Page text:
Person of the Week: Prommis’ Denis Brosnan On Borrower Communication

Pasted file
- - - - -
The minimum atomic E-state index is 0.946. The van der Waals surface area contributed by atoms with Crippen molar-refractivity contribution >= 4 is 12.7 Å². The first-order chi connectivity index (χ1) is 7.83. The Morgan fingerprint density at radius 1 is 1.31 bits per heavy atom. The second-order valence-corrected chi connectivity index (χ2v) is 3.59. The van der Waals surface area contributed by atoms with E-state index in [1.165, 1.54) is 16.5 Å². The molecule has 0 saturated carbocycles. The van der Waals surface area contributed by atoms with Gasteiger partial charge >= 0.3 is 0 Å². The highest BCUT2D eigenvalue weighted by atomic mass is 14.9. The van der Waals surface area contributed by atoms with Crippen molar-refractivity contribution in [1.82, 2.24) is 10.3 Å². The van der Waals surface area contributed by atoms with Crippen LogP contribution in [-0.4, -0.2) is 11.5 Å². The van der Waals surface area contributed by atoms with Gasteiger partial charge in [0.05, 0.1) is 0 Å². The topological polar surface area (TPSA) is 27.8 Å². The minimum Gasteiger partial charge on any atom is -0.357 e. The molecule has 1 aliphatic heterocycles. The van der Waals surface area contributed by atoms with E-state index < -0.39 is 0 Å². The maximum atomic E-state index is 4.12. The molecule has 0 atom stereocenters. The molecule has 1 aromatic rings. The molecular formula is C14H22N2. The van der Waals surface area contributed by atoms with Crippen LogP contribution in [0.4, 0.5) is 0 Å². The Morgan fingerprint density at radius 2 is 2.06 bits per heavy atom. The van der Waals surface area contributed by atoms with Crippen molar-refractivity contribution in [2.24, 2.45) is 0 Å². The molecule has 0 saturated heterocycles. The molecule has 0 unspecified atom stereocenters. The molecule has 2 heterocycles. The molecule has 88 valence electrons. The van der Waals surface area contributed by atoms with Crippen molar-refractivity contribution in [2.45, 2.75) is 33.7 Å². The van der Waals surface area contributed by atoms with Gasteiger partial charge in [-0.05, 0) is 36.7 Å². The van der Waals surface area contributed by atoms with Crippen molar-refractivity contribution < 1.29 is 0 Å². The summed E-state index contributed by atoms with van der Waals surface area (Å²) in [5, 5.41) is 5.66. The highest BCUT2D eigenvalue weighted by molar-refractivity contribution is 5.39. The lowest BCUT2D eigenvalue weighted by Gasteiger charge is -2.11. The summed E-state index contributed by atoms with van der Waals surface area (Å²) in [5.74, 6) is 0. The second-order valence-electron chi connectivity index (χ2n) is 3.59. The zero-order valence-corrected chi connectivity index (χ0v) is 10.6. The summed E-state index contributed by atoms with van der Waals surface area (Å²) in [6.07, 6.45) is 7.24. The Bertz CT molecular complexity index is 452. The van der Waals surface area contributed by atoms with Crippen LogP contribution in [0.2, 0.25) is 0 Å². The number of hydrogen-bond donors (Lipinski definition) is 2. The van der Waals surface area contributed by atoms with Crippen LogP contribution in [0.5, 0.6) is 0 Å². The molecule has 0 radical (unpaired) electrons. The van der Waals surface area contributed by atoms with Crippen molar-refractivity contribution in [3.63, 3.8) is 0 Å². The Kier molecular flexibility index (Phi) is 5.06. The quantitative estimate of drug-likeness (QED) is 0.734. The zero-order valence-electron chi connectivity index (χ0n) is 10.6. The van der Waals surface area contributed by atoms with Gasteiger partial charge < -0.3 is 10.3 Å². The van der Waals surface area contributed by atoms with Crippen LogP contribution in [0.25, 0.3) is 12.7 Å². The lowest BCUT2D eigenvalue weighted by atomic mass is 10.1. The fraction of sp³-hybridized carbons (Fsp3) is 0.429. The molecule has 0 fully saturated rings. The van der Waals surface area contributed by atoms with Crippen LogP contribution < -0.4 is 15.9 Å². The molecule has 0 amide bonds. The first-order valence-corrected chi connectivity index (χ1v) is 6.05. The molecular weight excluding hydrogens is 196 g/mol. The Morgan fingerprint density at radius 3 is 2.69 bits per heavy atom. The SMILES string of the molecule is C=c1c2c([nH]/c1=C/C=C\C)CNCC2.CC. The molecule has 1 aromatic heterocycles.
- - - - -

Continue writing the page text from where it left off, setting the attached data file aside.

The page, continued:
s week, MortgageOrb catches up with Denis Brosnan, CEO of[/b] Prommis Solutions, a Georgia-based business processing outsourcing provider. Brosnan sheds some light on Prommis' loss mitigation practices, touching on modifications and the ever-important topic of borrower communication. [b]Q:[/b] Media reports indicate that borrower-servicer communications are strained. Homeowners get inconsistent messages (i.e., the cable-company effect) and receive repeat requests for documents that have already been sent to servicers. How can servicing shops maintain healthy communications in this confusing environment? [b]Denis Brosnan:[/b] Certainly, maintaining healthy borrower communication is difficult at this time. At Prommis, we have found the best way to maintain positive flows of communication is to proactively contact the borrowers. While this requires more time up front, a simple phone call or outreach letter can be instrumental in reducing borrower anxiety and confusion over documents. Our company attempts to make a welcome call to the borrower upon receipt of the initial package. The phone call involves general education on the process and immediate notification of any missing documents. Prommis also utilizes a Web portal in order to allow borrowers up-to-date information on the exact status of their financial package. Borrowers can easily upload documents directly to the portal, which creates a streamlined process for collecting financial information. This, in turn, reduces internal document management issues. [b]Q:[/b] Evictions – always a sensitive topic – are under a particularly bright spotlight nowadays. What must servicers keep in mind if they wish to avoid potentially costly lawsuits, as recently seen in [link=][u]Oakland[/u][/link], Calif.? [b]Brsonan:[/b] In the current environment, it is extremely important for servicers to stay abreast of the evolving legal requirements related to evictions in each state and county. Servicers wishing to avoid costly lawsuits must maintain relationships with expert co-counsel in each state. At Prommis Solutions, our Eviction processing teams are assigned to specific states which ensure proper processes are followed. [b]Q:[/b] One of your chief duties at your former company, E-A-G Consultants, was to advise clients on technology selection and implementation. How would you characterize the systemic changes that shops have had to make in response to the Obama administration's Making Home Affordable program? [b]Brosnan:[/b] We've heard that servicers have had to devote considerable resources to changing document templates and to configuring specialty loss mitigation systems to govern the ROI analysis process under the new law. Some servicers of course still use the base servicing system to support their loss mitigation efforts – my guess is that these shops will have to invest in some sort of case management product to manage any degree of volume under the program. [O]ur case management technology allows us to rapidly configure business rules in light of environmental changes like the new law without having to engage in new technical development; this capability has enabled us to help servicers that would otherwise have to invest in their own systems. [b]Q:[/b] Among the loss mitigation services provided by Prommis are short sales and deeds-in-lieu. Has either of these seen an increase in action since the Treasury announced its non-retention foreclosure alternative incentives, or is it still too early to gauge the incentives' impact one way or another? [b]Brosnan:[/b] We have not seen much change in the deed-in-lieu option; however, our short-sale volume has increased. This may be due to the servicer incentive program, but at this point, it is probably too early to tell. If the current trend continues, it is safe to assume this impact is due to greater servicer participation. [b]Q:[/b] The most recent mortgage metrics report put out by the OCC and the OTS shows an increase in payment-reducing modifications. How do you expect the type of modifications performed will evolve over the coming months? Do you believe the administration is on the right track with its emphasis on modifications? [b]Brosnan:[/b] [W]e have seen an increase in payment-reducing modifications. We expect this trend to continue, and possibly even expand to other creative options, including principal reductions and step-rate reductions. Due to the current mortgage climate, it is likely that payment-reducing modifications will become the industry standard. We support this trend as loan modifications can re-establish cash flow stability and term payment feasibility, while preserving property value and homeowne


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